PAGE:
The Communist Party seemed paralyzed. Many of its traditional supporters would gravitate to the far right. And its message failed to resonate with the new arrivals.
“Communists clung to their traditional model of mobilization, which was based on white workers,” said David Gouard, a political scientist who has researched the Red Belt.
Mehdy Belabbas, a Green Party member who sits on Ivry-sur-Seine’s City Council, said that as a young man growing up in Cité Gagarine, he was frustrated that communist activists of North African origins like himself were relegated to minor roles.
To Mr. Belabbas, 41, the rise and fall of Cité Gagarine was a mirror of the Communist Party’s.
“Both reached their peak in the 1960s and 1970s,” he said, “and then declined as they fell short of addressing people’s needs.”
Sarah Misslin, 33, the head of Ivry-sur-Seine’s Communist branch, acknowledged that the party had been “late to grasp social changes.”
“There were many missed opportunities,” she said.
Once a shining symbol of the Communist Party, Cité Gagarine came to represent its powerlessness to some of its own residents.
An elevator that broke down would take months to repair. Cité Gagarine’s jobless rate rose to more than double national unemployment; residents’ income was the lowest in Ivry-sur-Seine. The police came often, responding to drug deals in the halls. In the last years, the rat infestations were common.
Some old-timers, like Ms. Villefumade, felt they had lost their home. The new people had different customs, she said, accusing them of throwing food from their windows.
“I’d find couscous on my windowsill,” she said.
For Walid Bousoufi, 29, whose family moved to Cité Gagarine in 2008, the place felt like a dead end. As he and three friends killed time on barren land near the housing project, they said they had felt “crammed” and “abandoned” in Cité Gagarine, or “Gag,” as they called it.
“There’s no future here,” Mr. Bousoufi said.
The city agreed, deciding to demolish Cité Gagarine and eventually replace it with new housing.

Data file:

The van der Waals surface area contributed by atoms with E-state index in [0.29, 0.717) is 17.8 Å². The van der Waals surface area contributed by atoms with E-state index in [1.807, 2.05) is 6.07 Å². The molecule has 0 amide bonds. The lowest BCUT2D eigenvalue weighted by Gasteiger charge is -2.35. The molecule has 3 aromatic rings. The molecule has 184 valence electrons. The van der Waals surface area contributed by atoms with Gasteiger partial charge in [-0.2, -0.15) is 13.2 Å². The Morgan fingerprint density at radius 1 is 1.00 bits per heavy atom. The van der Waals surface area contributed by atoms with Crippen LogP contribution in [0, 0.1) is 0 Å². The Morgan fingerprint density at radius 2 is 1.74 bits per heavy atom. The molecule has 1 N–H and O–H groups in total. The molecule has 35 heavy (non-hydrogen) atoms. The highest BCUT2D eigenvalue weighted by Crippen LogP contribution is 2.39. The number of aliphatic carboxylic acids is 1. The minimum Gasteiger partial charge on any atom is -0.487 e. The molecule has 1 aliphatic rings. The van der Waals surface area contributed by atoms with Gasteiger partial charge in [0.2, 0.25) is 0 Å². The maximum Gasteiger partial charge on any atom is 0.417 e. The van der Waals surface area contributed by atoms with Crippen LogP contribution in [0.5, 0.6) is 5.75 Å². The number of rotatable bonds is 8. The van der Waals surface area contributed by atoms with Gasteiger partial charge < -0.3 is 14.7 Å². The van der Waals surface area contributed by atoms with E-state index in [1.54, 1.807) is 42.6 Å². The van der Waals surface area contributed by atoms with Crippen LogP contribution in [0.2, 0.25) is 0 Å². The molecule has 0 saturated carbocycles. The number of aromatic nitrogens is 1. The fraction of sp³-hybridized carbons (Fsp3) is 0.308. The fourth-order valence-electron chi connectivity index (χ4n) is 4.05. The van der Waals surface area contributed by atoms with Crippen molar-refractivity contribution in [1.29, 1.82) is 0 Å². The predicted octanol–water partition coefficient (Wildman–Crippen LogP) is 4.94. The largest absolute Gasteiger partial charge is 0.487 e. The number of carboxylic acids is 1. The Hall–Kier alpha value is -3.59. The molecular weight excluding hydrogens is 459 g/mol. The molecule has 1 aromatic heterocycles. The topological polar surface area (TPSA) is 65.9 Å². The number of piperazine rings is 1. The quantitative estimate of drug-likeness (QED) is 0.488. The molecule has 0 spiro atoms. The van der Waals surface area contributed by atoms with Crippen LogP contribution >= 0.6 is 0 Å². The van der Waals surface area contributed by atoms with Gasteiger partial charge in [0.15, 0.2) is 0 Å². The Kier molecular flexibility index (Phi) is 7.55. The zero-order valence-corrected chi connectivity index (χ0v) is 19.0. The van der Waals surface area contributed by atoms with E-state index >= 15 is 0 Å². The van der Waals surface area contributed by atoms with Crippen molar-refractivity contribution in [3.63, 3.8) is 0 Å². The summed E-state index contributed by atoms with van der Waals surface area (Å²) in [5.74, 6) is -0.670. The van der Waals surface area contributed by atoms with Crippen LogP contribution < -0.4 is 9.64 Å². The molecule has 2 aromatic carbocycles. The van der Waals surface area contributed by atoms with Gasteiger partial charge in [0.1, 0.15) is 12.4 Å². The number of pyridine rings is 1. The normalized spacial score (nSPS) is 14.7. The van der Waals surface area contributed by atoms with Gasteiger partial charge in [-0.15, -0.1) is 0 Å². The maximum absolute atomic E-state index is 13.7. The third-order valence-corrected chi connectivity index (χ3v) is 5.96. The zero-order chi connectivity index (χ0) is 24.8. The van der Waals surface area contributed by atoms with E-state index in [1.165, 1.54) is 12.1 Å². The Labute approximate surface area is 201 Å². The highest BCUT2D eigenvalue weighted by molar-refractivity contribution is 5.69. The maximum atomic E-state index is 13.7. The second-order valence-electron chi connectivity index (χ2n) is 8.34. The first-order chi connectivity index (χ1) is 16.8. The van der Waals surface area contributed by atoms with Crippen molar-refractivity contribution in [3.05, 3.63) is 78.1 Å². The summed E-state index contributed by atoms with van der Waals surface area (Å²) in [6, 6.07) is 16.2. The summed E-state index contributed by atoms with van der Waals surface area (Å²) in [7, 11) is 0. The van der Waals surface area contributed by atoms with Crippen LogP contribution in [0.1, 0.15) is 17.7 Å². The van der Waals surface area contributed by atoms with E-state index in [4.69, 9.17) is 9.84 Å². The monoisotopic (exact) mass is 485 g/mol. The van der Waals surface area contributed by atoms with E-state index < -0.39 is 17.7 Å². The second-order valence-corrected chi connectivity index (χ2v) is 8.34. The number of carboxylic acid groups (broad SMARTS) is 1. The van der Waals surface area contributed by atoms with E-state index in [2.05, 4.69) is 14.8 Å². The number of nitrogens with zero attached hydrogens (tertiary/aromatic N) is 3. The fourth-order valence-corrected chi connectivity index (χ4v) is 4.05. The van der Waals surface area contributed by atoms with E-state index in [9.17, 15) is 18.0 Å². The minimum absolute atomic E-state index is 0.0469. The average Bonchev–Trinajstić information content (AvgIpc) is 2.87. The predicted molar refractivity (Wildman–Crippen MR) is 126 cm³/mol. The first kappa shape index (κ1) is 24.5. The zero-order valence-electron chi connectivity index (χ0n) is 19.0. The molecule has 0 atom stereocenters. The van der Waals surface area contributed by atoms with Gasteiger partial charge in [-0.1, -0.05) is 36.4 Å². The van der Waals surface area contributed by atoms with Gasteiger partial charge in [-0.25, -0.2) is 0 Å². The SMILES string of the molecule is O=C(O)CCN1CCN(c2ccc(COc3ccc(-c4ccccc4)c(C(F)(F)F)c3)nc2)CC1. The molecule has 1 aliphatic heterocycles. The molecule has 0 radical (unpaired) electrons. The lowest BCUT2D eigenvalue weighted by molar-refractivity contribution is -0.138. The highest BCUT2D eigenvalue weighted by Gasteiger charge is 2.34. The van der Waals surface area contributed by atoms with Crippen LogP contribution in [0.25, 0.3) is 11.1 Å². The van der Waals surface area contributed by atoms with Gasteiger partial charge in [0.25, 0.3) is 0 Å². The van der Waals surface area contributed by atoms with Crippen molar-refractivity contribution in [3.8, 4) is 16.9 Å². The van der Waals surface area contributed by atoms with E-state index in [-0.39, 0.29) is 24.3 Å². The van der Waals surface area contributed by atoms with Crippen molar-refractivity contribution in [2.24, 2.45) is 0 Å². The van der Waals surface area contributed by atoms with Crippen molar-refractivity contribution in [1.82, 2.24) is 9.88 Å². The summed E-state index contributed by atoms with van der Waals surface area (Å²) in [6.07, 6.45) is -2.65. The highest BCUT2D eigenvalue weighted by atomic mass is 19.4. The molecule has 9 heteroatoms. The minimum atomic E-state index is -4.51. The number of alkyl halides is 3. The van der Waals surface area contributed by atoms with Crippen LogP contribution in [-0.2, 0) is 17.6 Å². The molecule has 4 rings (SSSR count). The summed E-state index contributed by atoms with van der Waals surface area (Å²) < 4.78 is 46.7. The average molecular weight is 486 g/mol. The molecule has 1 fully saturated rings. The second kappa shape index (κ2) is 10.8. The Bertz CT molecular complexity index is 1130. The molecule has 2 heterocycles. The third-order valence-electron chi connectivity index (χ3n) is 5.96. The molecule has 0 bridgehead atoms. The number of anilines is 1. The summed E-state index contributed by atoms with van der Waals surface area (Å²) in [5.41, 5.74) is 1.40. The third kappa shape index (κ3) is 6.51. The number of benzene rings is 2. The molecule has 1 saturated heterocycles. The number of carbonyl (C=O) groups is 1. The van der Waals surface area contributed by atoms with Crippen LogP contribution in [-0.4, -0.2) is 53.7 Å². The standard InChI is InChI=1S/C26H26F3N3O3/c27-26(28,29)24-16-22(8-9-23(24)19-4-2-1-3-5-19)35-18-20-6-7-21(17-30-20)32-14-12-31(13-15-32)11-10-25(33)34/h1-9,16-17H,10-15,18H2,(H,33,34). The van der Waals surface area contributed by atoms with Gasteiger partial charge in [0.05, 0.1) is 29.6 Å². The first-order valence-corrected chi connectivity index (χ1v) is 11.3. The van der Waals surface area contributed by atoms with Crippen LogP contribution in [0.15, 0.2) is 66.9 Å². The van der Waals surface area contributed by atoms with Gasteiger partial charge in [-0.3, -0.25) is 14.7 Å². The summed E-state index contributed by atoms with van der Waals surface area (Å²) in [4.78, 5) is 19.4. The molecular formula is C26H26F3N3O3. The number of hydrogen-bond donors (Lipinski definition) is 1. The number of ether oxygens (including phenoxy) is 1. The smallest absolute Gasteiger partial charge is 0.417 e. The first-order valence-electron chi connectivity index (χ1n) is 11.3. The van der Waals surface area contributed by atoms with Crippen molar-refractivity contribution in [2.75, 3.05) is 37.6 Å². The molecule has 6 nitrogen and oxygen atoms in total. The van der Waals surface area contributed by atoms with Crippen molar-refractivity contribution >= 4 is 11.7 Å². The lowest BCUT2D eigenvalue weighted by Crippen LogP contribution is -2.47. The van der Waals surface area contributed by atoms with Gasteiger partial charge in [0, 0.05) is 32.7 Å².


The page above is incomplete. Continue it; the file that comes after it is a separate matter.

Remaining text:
“We reached a point of no return,” said Deputy Mayor Romain Marchand, a member of the Communist Party.
As demolition started on Cité Gagarine, the city organized a full day of events. Posters of the Soviet cosmonaut, waving a white gloved hand, adorned poles in the city center.
As the demolition crane tore into Cité Gagarine’s red brick, Romuald Deschamps, 38, gazed up.
“Did they have to start there?” he said. “That was my bedroom.”
His parents had moved into the corner apartment before his birth, he said, and he had spent his entire life there, leaving only a few months ago.
He couldn’t look away, growing silent, then finally saying, “Time caught up with us.”
At the “Tree of Memories,” people decorated the branches with old photographs of Cité Gagarine, mostly black-and-white shots from the 1960s, when the housing project and the rest of the Red Belt swelled with true believers.
But today, in some corners of Cité Gagarine, things were not as they appeared to be. Even a show of support for the Communists proved illusory.
Among those commemorating the end of Cité Gagarine was Gilles Blanc, 36, wearing a red T-shirt of Vietnam’s Communist Party. A die-hard? A ray of hope for the French communists clinging to their last elected positions with their shrinking and aging backers?
“I’m a pure capitalist,” Mr. Blanc said, an entrepreneur developing educational software for foreign markets, including Vietnam.
“Totally!” he answered.